In the meantime, let me know whether you find marginal notes useful, and how you might use them.
This Post Has 3 Comments
Thanks for the prod to read the marginal notes. Some of the marginal notes for Jer. 45 relate to the text of Jeremiah and other notes, as in the psalms, seem to relate tangentially–not directly related to Jeremiah and Baruch, but similar emotions and circumstances. I wonder how the scholars chose the tangential notes? You are right about reading the notes and looking up places and words. It does slow one down, but that is good!
You’re absolutely right, Mary. Some of the notes won’t be especially helpful in whatever you are studying, but you won’t know that until you look. Personally, I like to look under every rock, so to speak, so I miss nothing! One thing that will help is looking at the particular word that is footnoted. In the Bible Gateway notes for the chapter, the first note is connected to the name Baruch. The three references all include Baruch, and one of them goes on to identify not only his father, but his grandfather. Your Bible will have its own notes, but here’s where the Bible Gateway notes appear. The first note is connected to Baruch, as already mentioned. The second note is connected to “at Jeremiah’s dictation,” so both references refer to Baruch’s role as a scribe. The third note is connected to “in the fourth year of Jehoiakim,” so we would expect to see other things happening during that momentous year. The idea is to look at the footnoted word for a clue as to what the scholars are pointing out to you.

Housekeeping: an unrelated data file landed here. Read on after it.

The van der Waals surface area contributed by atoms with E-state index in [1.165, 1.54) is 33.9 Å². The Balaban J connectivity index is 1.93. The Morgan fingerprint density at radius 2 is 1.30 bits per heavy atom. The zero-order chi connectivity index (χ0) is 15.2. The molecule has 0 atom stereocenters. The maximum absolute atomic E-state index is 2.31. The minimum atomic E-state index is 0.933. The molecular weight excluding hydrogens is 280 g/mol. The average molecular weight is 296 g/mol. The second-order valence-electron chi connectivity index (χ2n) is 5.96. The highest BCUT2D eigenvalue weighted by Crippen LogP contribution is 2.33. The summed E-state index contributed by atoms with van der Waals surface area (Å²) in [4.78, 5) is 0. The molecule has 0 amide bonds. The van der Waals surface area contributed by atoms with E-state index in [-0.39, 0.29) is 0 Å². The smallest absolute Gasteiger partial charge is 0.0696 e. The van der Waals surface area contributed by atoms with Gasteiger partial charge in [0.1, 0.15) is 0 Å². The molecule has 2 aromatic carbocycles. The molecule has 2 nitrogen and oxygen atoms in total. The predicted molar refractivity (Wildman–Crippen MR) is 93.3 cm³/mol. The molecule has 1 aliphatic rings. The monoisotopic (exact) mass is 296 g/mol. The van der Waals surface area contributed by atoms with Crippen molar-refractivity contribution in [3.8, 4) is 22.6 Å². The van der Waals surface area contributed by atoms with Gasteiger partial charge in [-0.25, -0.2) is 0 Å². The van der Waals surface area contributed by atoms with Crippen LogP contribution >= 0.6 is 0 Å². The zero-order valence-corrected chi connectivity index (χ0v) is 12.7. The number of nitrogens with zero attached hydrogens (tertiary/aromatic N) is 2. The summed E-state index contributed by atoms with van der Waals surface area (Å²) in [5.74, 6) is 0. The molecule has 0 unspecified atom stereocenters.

Marginal notes were helpful some of the time and thought-provoking at others, as the note referred to a psalm. The notes are not directly associated with Jeremiah and Baruch, but with similar emotions and situations?